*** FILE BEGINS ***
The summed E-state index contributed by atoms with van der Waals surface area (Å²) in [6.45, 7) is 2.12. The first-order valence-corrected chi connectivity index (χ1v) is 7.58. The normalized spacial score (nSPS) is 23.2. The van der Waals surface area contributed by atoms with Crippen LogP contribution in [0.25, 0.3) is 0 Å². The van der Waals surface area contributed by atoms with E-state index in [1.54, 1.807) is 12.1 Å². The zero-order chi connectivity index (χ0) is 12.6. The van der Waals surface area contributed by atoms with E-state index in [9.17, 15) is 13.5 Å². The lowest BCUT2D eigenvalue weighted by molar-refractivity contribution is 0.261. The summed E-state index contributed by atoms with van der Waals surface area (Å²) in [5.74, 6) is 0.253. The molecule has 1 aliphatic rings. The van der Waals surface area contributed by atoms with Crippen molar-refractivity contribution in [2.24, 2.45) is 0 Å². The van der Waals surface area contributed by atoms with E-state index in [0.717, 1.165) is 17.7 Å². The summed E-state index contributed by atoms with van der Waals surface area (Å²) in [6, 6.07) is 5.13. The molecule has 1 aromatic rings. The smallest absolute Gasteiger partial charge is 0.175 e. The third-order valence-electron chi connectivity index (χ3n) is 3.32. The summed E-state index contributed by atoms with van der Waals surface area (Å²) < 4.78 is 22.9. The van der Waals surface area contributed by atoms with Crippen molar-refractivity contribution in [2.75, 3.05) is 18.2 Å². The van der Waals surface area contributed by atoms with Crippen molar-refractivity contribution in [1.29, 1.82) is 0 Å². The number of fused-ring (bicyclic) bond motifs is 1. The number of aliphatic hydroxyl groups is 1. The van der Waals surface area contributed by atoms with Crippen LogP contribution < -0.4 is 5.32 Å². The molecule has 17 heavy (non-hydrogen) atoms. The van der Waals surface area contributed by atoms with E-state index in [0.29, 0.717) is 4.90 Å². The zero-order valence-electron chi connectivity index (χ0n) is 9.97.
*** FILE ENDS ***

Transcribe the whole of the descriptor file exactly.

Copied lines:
The summed E-state index contributed by atoms with van der Waals surface area (Å²) in [6.45, 7) is 2.12. The first-order valence-corrected chi connectivity index (χ1v) is 7.58. The normalized spacial score (nSPS) is 23.2. The van der Waals surface area contributed by atoms with Crippen LogP contribution in [0.25, 0.3) is 0 Å². The van der Waals surface area contributed by atoms with E-state index in [1.54, 1.807) is 12.1 Å². The zero-order chi connectivity index (χ0) is 12.6. The van der Waals surface area contributed by atoms with E-state index in [9.17, 15) is 13.5 Å². The lowest BCUT2D eigenvalue weighted by molar-refractivity contribution is 0.261. The summed E-state index contributed by atoms with van der Waals surface area (Å²) in [5.74, 6) is 0.253. The molecule has 1 aliphatic rings. The van der Waals surface area contributed by atoms with Crippen molar-refractivity contribution in [2.24, 2.45) is 0 Å². The van der Waals surface area contributed by atoms with E-state index in [0.717, 1.165) is 17.7 Å². The summed E-state index contributed by atoms with van der Waals surface area (Å²) in [6, 6.07) is 5.13. The molecule has 1 aromatic rings. The smallest absolute Gasteiger partial charge is 0.175 e. The third-order valence-electron chi connectivity index (χ3n) is 3.32. The summed E-state index contributed by atoms with van der Waals surface area (Å²) < 4.78 is 22.9. The van der Waals surface area contributed by atoms with Crippen molar-refractivity contribution in [2.75, 3.05) is 18.2 Å². The van der Waals surface area contributed by atoms with Crippen molar-refractivity contribution in [1.29, 1.82) is 0 Å². The number of fused-ring (bicyclic) bond motifs is 1. The number of aliphatic hydroxyl groups is 1. The van der Waals surface area contributed by atoms with Crippen LogP contribution < -0.4 is 5.32 Å². The molecule has 17 heavy (non-hydrogen) atoms. The van der Waals surface area contributed by atoms with E-state index in [0.29, 0.717) is 4.90 Å². The zero-order valence-electron chi connectivity index (χ0n) is 9.97.